Retired St Kilda midfielder Steve Baker says Fremantle is on the road to success
One of the key cogs in Ross Lyon’s St Kilda machine has urged Fremantle fans to be patient and said the Dockers were capable of being a power once the game plan “clicked”.
Heading into today’s Derby, which could shape Fremantle’s season, retired Saint Steve Baker, whose 203-game career at St Kilda took in Lyon’s five years at the helm, threw his support behind the coach’s defensive strategy, but admitted there were growing pains in its infancy.
“Our brand of football was quick and direct under Thommo (former coach Grant Thomas),” Baker said.
“To adapt the more defensive mindset in that first year, there was a bit of confusion between the players and it took us a long time to grasp the concept of the zone, foremost.
“But after the first year, when we got a bit of confidence in the zone and the defensive set-ups, when the whole team was on the same page, it felt like a well-oiled machine.
“When the other team got the ball, it just all fell into place and when they were coming out of defence, that was when we were more likely to kick a goal, just because of our pressure and the amount of turnovers we were creating.”
Lyon coached St Kilda from 2007 to last year before he moved across to Fremantle and statistics suggest the Dockers are slightly ahead in implementing the defensive style, tracing a similar path to the Saints’ first year under the coach.
After the first half of 2007, St Kilda was 14th with four wins and averaging just 74 points a game, despite boasting a forward line containing Fraser Gehrig, Nick Riewoldt, and Stephen Milne.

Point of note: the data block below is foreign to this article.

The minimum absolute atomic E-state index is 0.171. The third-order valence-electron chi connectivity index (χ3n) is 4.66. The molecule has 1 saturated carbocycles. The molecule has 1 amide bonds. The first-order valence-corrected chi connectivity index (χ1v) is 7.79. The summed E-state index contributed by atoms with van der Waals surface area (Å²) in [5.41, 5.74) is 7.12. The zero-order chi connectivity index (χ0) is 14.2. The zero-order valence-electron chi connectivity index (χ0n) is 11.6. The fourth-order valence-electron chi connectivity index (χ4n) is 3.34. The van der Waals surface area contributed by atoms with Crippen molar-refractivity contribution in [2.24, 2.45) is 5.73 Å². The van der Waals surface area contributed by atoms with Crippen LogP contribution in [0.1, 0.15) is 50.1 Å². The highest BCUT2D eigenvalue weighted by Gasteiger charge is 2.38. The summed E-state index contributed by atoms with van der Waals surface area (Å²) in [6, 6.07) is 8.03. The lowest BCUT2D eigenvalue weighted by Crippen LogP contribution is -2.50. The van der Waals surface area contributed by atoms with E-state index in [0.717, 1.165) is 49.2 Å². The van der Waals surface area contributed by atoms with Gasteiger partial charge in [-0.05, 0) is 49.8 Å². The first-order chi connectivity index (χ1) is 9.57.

Fremantle enters today’s derby in eighth with a record of five-and-three, averaging 80.38pts for and 78.38pts against.
But it is a gameplan that has attracted the ire of even Fremantle’s supporters, with the club’s fans questioning the tactic on talkback radio after last week’s thumping by Hawthorn and booing sideways kicking in the win over Port Adelaide a fortnight ago.
Baker, now playing for Craigieburn in the Essendon District Football League, admitted the strategy was frustrating even for the Saints players in its infancy, but implored patience, pointing to the second-half of Lyon’s first year at St
Kilda, when the club struck a balance to score an average of 96.4pts a game and only narrowly miss finals.
“I think (Lyon) probably thought it would happen a bit faster than it did, for the players to get on the same page,” he said.
“We’d had the same quick-fast gameplan for years before that, so I think he got a bit frustrated with us and we were getting frustrated with him in that first year.
“But once we grasped it, when it did work and we had a couple of games where it did work beautifully we got confidence in the system, confidence in Ross and the second half of the season was a lot better.”
Baker admitted his exposure to Fremantle this year had been limited, but said the Dockers appeared to be implementing the same style and backed the plan to pay off in time.
“It seems like the same gameplan with the zone and they’ve got a good press and they always seem to put pressure on the ball-carrier, which is one of big things we used to try and do,” he said. “It can work for anyone, but it will just take time.
“For us, it took almost a full season to get it perfected and we were probably a bit late when we started playing some good games later in the first year.
“I loved playing under Ross, he loves his hard-nosed attitude and once he gets (the gameplan) working and the boys get some confidence in it, yeah, anyone can do (what we achieved).”